American Alpine Jounrna and Accidents in North American Climbing

Fall on Rock, Equipment Failure Due to Mis-use, West Virginia, New River Gorge, Kaymoor

  • Accident Reports
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  • Publication Year: 2011

FALL ON ROCK, EQUIPMENT FAILURE DUE TO MIS-USE

West Virginia, New River Gorge, Kaymoor

On June 12 Karen Feher (33) and her partner were climbing Rico Suave (5.10a). Upon reaching the anchor, she clipped in. Her setup: She had two thin dyneema slings girth hitched to her harness. At the end of each sling was a locking carabiner held in place with a rubber Petzl keeper (called ‘Petzl Strings’). The “string” is designed to fit on the end of a Petzl runner in order to keep the lower carabiner on a quickdraw in place for easy clipping and to protect the webbing from abrasion.

She clipped a locking carabiner to each bolt and probably called, “Off belay.” It is unclear if she was going to rappel or be lowered. It doesn’t matter. She took a fatal fall about 50 feet to the ground.

The day after the accident, a local climber climbed to the anchor and found a locking carabiner on each bolt with a Petzl String still affixed to each. Both Petzl Strings were torn on the side. It is unclear if the two slings were still attached to her harness, as her harness went with her and EMS, but I am assuming this to be true.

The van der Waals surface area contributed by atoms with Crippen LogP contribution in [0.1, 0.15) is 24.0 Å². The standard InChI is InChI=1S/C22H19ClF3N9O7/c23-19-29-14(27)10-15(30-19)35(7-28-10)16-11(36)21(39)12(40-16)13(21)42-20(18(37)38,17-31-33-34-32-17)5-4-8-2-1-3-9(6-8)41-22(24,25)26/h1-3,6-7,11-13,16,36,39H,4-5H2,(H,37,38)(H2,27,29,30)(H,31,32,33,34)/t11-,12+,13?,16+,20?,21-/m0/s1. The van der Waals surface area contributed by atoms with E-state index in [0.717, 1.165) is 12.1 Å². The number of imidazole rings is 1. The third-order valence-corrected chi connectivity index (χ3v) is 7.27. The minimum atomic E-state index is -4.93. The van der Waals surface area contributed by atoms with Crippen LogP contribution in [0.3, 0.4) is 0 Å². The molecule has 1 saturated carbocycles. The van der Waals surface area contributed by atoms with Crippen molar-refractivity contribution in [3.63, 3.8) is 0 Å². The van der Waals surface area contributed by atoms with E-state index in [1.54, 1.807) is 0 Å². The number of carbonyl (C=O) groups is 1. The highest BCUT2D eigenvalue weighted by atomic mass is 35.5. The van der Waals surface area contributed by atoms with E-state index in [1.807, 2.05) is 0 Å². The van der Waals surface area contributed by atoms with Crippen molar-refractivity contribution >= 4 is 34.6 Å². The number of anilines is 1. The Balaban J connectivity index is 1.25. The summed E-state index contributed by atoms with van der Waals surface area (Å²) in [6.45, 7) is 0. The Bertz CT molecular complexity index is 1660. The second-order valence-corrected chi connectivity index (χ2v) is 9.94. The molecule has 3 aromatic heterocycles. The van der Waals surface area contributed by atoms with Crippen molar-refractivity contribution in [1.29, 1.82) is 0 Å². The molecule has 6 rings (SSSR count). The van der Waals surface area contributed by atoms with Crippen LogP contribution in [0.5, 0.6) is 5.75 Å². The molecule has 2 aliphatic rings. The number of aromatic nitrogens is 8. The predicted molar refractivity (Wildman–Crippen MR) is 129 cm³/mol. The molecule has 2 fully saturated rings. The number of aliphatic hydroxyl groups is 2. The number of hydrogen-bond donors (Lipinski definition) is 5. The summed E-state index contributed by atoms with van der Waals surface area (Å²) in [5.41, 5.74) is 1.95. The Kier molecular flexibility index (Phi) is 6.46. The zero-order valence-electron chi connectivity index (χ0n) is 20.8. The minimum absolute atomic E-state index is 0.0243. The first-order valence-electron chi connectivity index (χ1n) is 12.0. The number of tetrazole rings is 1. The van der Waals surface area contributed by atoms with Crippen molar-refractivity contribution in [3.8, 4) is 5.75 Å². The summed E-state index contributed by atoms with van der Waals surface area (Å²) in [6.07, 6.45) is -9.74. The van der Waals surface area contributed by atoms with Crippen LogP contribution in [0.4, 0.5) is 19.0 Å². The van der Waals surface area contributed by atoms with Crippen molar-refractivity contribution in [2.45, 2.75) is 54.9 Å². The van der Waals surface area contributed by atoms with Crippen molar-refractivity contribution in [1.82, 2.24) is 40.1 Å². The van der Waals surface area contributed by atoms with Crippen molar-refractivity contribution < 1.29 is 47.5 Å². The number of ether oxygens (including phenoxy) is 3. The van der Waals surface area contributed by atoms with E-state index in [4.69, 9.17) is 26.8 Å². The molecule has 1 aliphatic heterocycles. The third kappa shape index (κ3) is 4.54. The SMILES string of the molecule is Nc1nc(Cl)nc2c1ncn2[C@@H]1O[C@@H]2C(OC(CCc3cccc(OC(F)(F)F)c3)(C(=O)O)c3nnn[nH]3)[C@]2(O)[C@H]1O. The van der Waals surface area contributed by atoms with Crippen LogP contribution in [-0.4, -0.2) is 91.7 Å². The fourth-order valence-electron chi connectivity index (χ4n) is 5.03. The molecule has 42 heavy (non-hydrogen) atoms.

Analysis

How could this happen? This is one of the safest setups for cleaning an anchor. At the top of Rico Suave is a small ledge to stand on and clean. If you’re not fully weighting the system, these rubber strings will hold about 15 pounds before breaking. I’m guessing they were able to hold just enough weight to feign security while she untied to feed, until just enough weight was added to cause the break.

There is some level of speculation, but with the evidence at hand this seems to be the most likely scenario. (Source: Mike Williams, from a post on rockclimbing.com, and http://www.dailymail.com/News)

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